Above Suspicion by Helen MacInnes

Above Suspicion by Helen MacInnes, is a smooth romp about a well-to-do but otherwise seemingly ordinary English couple, Frances and Richard Myles—a “couple of innocents abroad”—who use their annual vacation as a ruse to meet a Resistance agent in Paris at the beginning of World War II (1939) and proceed to assist him according to his directions. Pretending to enjoy their holiday, they follow leads to Germany and Austria. Despite the trials and tribulations of life in territory dominated by the Nazis, including nasty encounters with the secret police, the Myles proceed with wit and courage—offering the reader an excellent story, but also a window onto life in a Fascist state and useful coping strategies. Considering her publication year of 1941—relatively early in the war (and prior to widespread publicity about concentration camps)—MacInnes seems extraordinarily prescient and courageous in pointing out both the little indignities and the giant atrocities of the Nazis. 

The Scarlet Pimpernel by Baroness Emmuska Orczy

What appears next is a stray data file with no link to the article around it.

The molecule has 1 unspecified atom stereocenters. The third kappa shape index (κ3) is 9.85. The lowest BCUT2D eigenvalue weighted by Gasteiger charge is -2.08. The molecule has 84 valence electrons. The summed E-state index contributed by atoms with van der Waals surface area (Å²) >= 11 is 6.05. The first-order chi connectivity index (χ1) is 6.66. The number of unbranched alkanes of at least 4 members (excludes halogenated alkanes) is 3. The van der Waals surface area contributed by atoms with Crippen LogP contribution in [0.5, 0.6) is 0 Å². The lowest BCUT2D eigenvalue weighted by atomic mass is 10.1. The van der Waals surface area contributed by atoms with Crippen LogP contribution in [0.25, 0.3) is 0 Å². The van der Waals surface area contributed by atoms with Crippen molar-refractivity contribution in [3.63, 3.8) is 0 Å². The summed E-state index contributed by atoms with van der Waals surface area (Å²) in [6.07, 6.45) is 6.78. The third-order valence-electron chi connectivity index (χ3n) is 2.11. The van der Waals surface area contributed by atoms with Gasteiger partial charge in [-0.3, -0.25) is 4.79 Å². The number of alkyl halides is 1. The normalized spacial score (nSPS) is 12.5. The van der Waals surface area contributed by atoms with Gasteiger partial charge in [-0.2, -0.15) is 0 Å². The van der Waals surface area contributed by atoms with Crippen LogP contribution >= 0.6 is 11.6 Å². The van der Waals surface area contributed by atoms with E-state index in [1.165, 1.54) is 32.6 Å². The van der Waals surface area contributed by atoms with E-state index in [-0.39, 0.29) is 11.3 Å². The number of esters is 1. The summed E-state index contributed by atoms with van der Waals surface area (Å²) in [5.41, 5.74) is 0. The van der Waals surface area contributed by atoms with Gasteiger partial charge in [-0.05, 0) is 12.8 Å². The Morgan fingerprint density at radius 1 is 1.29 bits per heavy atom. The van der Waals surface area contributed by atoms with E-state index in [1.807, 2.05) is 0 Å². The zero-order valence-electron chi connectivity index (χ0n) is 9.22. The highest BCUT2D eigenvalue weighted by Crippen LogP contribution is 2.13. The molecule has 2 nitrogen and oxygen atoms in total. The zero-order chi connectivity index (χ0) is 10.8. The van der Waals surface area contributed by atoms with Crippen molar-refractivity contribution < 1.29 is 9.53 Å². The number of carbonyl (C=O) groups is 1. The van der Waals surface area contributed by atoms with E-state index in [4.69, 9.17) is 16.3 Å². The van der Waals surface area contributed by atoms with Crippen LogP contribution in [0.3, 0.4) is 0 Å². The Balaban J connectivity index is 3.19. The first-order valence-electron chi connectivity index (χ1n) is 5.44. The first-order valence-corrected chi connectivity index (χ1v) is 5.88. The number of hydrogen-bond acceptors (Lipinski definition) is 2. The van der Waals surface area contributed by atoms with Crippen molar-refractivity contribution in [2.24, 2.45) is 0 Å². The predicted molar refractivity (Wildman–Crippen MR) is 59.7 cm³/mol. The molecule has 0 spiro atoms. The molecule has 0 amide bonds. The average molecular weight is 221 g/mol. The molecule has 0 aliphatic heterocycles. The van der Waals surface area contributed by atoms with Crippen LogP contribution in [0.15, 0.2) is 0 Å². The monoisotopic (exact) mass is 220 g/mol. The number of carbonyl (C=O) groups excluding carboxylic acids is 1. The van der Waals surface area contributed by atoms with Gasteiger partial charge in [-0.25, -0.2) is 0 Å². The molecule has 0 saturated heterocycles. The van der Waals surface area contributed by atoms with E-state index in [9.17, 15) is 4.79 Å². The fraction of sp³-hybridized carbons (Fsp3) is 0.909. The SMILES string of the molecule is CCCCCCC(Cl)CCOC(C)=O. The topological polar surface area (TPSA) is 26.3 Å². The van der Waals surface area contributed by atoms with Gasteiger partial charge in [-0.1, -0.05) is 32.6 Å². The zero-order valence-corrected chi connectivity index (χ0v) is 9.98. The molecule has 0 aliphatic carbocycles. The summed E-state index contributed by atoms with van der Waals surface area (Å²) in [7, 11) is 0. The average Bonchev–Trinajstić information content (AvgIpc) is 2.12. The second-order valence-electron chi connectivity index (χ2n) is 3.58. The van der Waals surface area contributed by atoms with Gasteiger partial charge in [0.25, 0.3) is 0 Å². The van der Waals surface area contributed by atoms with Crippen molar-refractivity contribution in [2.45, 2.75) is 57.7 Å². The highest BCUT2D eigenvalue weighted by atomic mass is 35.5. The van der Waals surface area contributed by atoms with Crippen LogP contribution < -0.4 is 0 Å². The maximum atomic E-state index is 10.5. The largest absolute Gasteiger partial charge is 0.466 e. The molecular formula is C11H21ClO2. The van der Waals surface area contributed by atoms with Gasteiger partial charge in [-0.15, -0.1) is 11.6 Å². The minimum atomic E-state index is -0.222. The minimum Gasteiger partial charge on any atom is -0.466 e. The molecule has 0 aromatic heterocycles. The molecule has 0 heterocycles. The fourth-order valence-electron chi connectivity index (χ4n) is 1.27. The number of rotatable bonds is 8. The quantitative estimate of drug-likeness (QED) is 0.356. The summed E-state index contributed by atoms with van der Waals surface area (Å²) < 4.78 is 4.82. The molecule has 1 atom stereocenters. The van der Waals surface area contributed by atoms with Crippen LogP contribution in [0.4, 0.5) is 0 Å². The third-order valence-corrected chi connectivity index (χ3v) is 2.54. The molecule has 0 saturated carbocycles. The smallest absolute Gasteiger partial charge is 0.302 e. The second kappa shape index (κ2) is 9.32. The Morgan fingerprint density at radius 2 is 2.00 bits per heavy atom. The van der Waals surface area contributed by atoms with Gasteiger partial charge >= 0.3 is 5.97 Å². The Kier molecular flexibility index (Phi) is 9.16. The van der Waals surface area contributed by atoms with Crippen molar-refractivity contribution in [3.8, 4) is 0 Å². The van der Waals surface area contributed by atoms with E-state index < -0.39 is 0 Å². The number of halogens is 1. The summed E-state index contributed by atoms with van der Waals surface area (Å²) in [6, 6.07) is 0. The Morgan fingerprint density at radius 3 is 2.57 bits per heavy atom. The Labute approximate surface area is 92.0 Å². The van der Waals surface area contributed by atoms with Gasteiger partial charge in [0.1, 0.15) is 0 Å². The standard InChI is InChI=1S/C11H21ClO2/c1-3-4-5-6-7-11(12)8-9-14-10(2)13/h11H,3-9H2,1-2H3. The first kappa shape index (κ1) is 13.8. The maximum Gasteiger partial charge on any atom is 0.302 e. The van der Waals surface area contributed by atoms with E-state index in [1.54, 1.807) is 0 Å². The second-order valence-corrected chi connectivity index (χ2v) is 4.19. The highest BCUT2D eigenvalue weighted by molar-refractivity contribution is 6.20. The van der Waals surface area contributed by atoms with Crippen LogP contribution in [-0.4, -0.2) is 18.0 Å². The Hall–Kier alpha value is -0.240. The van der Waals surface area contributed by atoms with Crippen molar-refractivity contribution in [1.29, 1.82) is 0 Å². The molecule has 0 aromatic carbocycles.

“The Scarlet Pimpernel,” by Baroness Emmuska Orczy (1865-1947), came to me as a leather-bound beauty from my neighborhood Little Library about a year ago. As I walked by, an elderly woman was standing in front of the open library box and holding the book, its elegant gold-on-maroon cover design announcing its importance. Perhaps I complimented it. Perhaps I just stared at it with eager eyes. But I remember the woman thrust it toward me. “You want it?” she blurted. “I’m not going to read it.” I accepted it, and turning it over in my hands, was intrigued to find a title I had heard of—though I couldn’t recall why. By the looks of the stunning “International Collectors Library” edition (no date inside, but these books appeared from the 1940s through the 1980s), it was clear the book was a classic, so I figured it was a good bet. Still, I was wholly unprepared for this amazing spy thriller—which, it turns out, was one of the most commercially successful books of the 20th century. Its fast pace, compelling characters and twisted plot make it easy to understand why. Published as a play in 1903 and a book in 1905, the story begins in Paris in 1792—right after the French Revolution—as aristocrats are being led to the guillotine “by the hour.” To the great consternation of French officials, however, some of the “aristos” are escaping to England, apparently with the help of an Englishman known as the Scarlet Pimpernel. How could this be happening? Who has taken on this secret identity? Kudos to the Hungarian-born British woman who actually made a living as an author using her own name more than a hundred years ago.